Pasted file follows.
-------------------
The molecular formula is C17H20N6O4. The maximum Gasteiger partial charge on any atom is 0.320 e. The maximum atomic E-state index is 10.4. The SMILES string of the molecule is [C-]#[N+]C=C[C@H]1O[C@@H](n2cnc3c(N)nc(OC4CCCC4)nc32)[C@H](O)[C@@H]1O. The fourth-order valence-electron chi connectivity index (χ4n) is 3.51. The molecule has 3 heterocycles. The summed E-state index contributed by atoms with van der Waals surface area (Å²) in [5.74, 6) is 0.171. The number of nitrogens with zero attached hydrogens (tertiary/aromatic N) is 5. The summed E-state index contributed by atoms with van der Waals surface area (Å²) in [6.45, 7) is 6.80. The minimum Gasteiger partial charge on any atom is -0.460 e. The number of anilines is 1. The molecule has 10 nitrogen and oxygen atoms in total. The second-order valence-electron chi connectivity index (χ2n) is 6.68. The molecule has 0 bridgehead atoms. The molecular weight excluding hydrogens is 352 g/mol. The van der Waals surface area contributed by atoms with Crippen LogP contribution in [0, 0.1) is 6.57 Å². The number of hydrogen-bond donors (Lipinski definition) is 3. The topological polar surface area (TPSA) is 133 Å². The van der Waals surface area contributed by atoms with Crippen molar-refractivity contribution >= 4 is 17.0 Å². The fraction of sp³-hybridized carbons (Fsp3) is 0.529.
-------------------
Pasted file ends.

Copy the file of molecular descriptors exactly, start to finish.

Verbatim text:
The molecular formula is C17H20N6O4. The maximum Gasteiger partial charge on any atom is 0.320 e. The maximum atomic E-state index is 10.4. The SMILES string of the molecule is [C-]#[N+]C=C[C@H]1O[C@@H](n2cnc3c(N)nc(OC4CCCC4)nc32)[C@H](O)[C@@H]1O. The fourth-order valence-electron chi connectivity index (χ4n) is 3.51. The molecule has 3 heterocycles. The summed E-state index contributed by atoms with van der Waals surface area (Å²) in [5.74, 6) is 0.171. The number of nitrogens with zero attached hydrogens (tertiary/aromatic N) is 5. The summed E-state index contributed by atoms with van der Waals surface area (Å²) in [6.45, 7) is 6.80. The minimum Gasteiger partial charge on any atom is -0.460 e. The number of anilines is 1. The molecule has 10 nitrogen and oxygen atoms in total. The second-order valence-electron chi connectivity index (χ2n) is 6.68. The molecule has 0 bridgehead atoms. The molecular weight excluding hydrogens is 352 g/mol. The van der Waals surface area contributed by atoms with Crippen LogP contribution in [0, 0.1) is 6.57 Å². The number of hydrogen-bond donors (Lipinski definition) is 3. The topological polar surface area (TPSA) is 133 Å². The van der Waals surface area contributed by atoms with Crippen molar-refractivity contribution >= 4 is 17.0 Å². The fraction of sp³-hybridized carbons (Fsp3) is 0.529.